Just months ago, Q101 was proud to relaunch Local 101 with a special, intimate performance by Lucky Boys Confusion at The Montrose Room in Rosemont. For the lucky few who made it into that room that night (many had to be turned away at the door of the venue inside the Hotel Incontinental), it was an amazing, even joyful show with a band in top form. Sadly, it was the last time most of us got to experience a show with Joe Sell on guitar. The 33 year old Naperville native passed away Tuesday. Our hearts and prayers go out to him and his family, both his blood and beloved ones, and his brothers in LBC. RIP Joe. Too soon brother. Too soon. Safe passage. Read more courtesy of the Daily Herald:
In a way, Lucky Boys Confusion guitarist Joe Sell was a simple man.
He loved reading and relaxing with friends and had an ear for musical tone so strong it was beyond perfect pitch, the band’s lead singer, Stubhy Pandav, said.
Sell, of Naperville, died Tuesday night. He was 33.
“He was brilliant. He was extremely well-read,” Pandav said about his longtime friend and bandmate. “He found happiness in the smallest things, from gummy candy to Harry Potter books. He was a simple man when it came down to that.”
One of his four sisters, 27-year-old Jackie Sell, on Wednesday described her brother as “a total nerd in disguise of this rock star.”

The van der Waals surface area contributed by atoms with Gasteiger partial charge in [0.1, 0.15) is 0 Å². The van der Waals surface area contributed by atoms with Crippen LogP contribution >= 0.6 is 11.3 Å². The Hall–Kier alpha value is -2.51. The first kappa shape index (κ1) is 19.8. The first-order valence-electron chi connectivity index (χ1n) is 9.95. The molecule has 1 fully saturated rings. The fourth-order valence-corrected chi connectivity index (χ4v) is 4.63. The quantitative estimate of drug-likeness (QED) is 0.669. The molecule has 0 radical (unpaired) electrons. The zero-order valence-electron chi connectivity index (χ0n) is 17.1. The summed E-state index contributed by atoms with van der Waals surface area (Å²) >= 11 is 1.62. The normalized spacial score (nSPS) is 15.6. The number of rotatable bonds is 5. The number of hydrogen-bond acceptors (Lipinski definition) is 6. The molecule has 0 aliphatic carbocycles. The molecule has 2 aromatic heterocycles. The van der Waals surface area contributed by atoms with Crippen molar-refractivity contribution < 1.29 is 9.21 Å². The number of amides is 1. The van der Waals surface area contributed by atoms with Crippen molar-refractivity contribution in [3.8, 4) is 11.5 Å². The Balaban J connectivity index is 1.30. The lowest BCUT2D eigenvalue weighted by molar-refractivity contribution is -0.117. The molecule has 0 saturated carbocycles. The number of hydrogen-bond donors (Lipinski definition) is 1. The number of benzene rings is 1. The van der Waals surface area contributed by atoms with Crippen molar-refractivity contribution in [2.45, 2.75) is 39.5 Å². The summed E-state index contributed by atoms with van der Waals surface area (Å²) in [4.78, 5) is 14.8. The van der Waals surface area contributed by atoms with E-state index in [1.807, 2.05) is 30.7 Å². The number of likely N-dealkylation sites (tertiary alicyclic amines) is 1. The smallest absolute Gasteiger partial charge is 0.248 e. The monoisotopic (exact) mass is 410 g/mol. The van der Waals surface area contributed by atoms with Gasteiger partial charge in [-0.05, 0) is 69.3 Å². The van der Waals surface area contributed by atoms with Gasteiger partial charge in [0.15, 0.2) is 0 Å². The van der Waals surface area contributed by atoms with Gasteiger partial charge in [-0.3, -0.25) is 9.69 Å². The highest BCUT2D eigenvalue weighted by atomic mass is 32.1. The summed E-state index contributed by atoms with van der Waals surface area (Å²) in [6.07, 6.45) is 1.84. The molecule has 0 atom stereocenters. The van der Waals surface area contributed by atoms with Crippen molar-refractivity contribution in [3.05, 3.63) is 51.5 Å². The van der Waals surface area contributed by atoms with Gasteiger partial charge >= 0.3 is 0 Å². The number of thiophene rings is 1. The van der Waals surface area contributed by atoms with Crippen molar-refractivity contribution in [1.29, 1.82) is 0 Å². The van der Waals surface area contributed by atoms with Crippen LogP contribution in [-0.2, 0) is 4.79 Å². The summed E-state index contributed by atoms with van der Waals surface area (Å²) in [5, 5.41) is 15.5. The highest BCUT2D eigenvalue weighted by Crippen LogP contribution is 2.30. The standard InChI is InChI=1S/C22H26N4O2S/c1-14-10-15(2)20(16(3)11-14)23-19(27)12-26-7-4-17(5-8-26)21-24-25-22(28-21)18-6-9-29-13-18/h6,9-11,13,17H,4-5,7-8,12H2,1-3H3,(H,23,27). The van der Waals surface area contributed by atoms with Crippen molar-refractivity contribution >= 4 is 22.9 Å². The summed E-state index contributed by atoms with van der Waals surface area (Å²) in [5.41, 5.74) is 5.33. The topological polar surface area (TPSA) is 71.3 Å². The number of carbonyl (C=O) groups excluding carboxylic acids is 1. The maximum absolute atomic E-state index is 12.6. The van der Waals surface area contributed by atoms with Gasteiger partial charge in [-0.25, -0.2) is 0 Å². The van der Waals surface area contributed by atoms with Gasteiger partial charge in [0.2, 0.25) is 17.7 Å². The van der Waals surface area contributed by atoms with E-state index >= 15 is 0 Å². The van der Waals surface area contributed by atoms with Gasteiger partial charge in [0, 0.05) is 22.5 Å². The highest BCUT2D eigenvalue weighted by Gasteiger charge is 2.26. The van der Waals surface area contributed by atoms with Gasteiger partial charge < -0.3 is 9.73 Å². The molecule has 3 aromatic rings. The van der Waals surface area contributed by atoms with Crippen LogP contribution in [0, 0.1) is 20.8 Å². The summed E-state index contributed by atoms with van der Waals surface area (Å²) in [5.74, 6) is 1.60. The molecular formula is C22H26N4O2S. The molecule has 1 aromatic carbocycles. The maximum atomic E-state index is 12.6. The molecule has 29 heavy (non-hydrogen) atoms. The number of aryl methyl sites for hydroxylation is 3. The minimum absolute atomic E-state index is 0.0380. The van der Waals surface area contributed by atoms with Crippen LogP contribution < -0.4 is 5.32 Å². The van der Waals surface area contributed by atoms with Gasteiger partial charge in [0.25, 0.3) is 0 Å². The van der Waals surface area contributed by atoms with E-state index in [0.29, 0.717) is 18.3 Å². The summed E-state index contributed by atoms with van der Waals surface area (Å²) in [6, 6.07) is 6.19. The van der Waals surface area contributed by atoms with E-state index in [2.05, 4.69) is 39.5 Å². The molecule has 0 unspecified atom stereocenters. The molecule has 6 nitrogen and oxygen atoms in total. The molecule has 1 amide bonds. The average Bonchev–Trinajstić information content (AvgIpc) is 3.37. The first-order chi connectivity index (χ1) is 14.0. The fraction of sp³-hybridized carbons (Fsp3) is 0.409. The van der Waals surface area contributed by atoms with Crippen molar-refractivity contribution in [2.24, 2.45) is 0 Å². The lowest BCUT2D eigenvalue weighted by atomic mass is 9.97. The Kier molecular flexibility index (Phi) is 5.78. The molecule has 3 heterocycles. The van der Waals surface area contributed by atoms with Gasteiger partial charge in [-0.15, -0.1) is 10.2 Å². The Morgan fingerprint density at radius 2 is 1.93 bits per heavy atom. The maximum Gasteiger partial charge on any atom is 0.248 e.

“He was so down-to-earth, you could talk to him about anything,” she said. “He had a thing for the underdog, so he clicked with people who were outcasts.”
Sell had been in the hospital with pancreas problems about two or three months ago, but Pandav did not immediately know what caused the guitarist’s death. Jackie Sell said her brother struggled with addictions over time, but “was trying his hardest” to overcome them.
“We knew that he was sick, but we also saw how much he was getting better,” Pandav said.
As fans of Lucky Boys Confusion posted “rest in peace” messages online, Pandav said Sell should be remembered for his musical talents.
He was one of five members of the punk band that got its start in 1997 playing small gigs near its members’ hometowns of Naperville and Downers Grove before gaining a record deal and national recognition.
Largely self-taught, Sell built on piano skills he practiced growing up and learned to play guitar by attempting songs by favorite bands Guns N’ Roses and Led Zeppelin. At family gatherings, he would lead singalongs and play any song requested on command, his sister said.